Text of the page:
One requires “persistence, self-confidence, drive, courage, and initiative.” The other requires “attention, focus, care, patience, and self-sacrifice.” They are not happily harmonized.Corey adds,
this conflict in the soul does not go away, no matter how pleasant and accommodating our colleagues may be, or how flexible our schedules. We are limited, embodied creatures. These limits mean that we cannot do everything to its fullest extent at once, and certain things we may not be able to do at all.Seems Hemingway raises the right question. Anyway, she generated thoughtful answers from 8 parents, including one father:
- I worked hard to have a fun, exciting, high-profile career in the sports and entertainment industry. And then I had my first child. I always thought I’d return to work after my daughter’s birth, but some new software got installed in me and all I wanted to do was stay home with my baby. I was shocked.
- [Some] jobs, like being a counselor or working with the poor, can demand precisely the kind of other focus that she speaks of so compellingly with regard to motherhood (and, to my mind, fatherhood).
- “career pursuit” [can mean] obtaining the skills, credentials, experience, reputation, and position to pay your way. But it can also be portrayed as an idol of narcissism, personal achievement, and self-justification, which supersedes duties to family. . . disturbing . . . this view appears to be going mainstream among our future mothers. . . little room in our culture to admire putting asides [sic] one’s own comfort and desires for the good of others.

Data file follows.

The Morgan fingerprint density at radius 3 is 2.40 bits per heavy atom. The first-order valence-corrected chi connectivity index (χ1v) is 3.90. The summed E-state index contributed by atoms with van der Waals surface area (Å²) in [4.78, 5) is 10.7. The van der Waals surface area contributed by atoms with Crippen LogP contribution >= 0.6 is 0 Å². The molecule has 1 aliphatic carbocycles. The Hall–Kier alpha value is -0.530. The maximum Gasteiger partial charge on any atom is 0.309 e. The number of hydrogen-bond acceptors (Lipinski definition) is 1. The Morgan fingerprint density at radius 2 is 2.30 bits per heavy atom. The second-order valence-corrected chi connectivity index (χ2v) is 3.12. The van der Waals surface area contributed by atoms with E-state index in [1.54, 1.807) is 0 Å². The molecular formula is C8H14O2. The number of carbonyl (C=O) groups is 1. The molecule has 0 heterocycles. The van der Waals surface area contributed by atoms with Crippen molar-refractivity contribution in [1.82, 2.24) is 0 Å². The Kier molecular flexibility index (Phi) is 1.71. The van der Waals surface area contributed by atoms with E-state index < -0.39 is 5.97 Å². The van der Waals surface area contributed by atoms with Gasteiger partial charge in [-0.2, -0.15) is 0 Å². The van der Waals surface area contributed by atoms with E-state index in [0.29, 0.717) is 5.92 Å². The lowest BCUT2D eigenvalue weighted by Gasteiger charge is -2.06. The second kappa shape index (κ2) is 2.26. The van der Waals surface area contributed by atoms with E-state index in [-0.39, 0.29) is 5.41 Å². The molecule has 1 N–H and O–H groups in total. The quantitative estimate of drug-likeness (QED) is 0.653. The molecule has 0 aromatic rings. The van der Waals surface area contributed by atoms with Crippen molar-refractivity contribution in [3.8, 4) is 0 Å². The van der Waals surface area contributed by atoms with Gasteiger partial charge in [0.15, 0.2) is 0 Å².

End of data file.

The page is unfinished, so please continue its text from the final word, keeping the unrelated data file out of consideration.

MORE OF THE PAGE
- Work is done to support our families. This idea of them being such separate things is a fairly modern luxury. I think it’s wonderful for women to be able to pursue something other than domesticity, but family should come first, as it also should for men.
- the U.S. workplace does not put families first. Not by a long shot. In the United States, the needs of the workplace always seem to trump the needs of the family, for both men and women.
- "Excellence in a particular field requires persistence, self-confidence, drive, courage, and initiative.” I would agree. Why not then view child raising as a “particular field” in which the mother should strive to use her talents of persistence, self-confidence, drive, courage, and initiative? Why do we view ourselves as having wasted our talents when raising our children?
- being able to provide your child with your undivided attention whenever they demand it [isn’t] actually a desirable goal and . . . careers [aren’t] uniquely in conflict with this goal. . . a career is not necessarily in conflict with providing undivided attention on a regular basis, it is only in conflict with undivided attention on demand 24 hours a day.
- “limited, embodied creatures” . . . means accepting that we simply aren’t meant or intended or designed to achieve both excellence and nurturing — at least, not in the fullest sense of each. It’s not a depressing or unjust reality, in my view. It’s liberating to accept it and learn to appreciate striving not for balance or ultimate success in two fundamentally conflicting arenas, but rather for a lot of success in one and medium-success in the other.